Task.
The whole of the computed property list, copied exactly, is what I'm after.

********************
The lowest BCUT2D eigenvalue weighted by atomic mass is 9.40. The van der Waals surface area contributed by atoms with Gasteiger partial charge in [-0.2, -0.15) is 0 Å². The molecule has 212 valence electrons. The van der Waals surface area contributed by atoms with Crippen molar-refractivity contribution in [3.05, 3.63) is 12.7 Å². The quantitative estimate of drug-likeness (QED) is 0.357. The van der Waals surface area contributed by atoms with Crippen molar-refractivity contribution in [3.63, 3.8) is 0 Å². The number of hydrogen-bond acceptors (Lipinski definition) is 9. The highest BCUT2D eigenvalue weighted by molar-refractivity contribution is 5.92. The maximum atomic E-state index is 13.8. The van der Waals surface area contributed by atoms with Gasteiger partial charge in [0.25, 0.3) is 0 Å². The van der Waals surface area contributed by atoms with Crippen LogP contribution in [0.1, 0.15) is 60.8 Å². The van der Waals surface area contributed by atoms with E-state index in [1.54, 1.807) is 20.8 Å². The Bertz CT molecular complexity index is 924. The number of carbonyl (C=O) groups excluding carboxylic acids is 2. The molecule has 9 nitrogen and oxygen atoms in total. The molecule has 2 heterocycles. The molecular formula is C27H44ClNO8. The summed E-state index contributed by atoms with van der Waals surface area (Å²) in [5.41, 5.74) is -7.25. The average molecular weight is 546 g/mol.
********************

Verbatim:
The lowest BCUT2D eigenvalue weighted by atomic mass is 9.40. The van der Waals surface area contributed by atoms with Gasteiger partial charge in [-0.2, -0.15) is 0 Å². The molecule has 212 valence electrons. The van der Waals surface area contributed by atoms with Crippen molar-refractivity contribution in [3.05, 3.63) is 12.7 Å². The quantitative estimate of drug-likeness (QED) is 0.357. The van der Waals surface area contributed by atoms with Crippen molar-refractivity contribution in [3.63, 3.8) is 0 Å². The number of hydrogen-bond acceptors (Lipinski definition) is 9. The highest BCUT2D eigenvalue weighted by molar-refractivity contribution is 5.92. The maximum atomic E-state index is 13.8. The van der Waals surface area contributed by atoms with Gasteiger partial charge in [0.25, 0.3) is 0 Å². The van der Waals surface area contributed by atoms with Crippen LogP contribution in [0.1, 0.15) is 60.8 Å². The van der Waals surface area contributed by atoms with E-state index in [1.54, 1.807) is 20.8 Å². The Bertz CT molecular complexity index is 924. The number of carbonyl (C=O) groups excluding carboxylic acids is 2. The molecule has 9 nitrogen and oxygen atoms in total. The molecule has 2 heterocycles. The molecular formula is C27H44ClNO8. The summed E-state index contributed by atoms with van der Waals surface area (Å²) in [5.41, 5.74) is -7.25. The average molecular weight is 546 g/mol.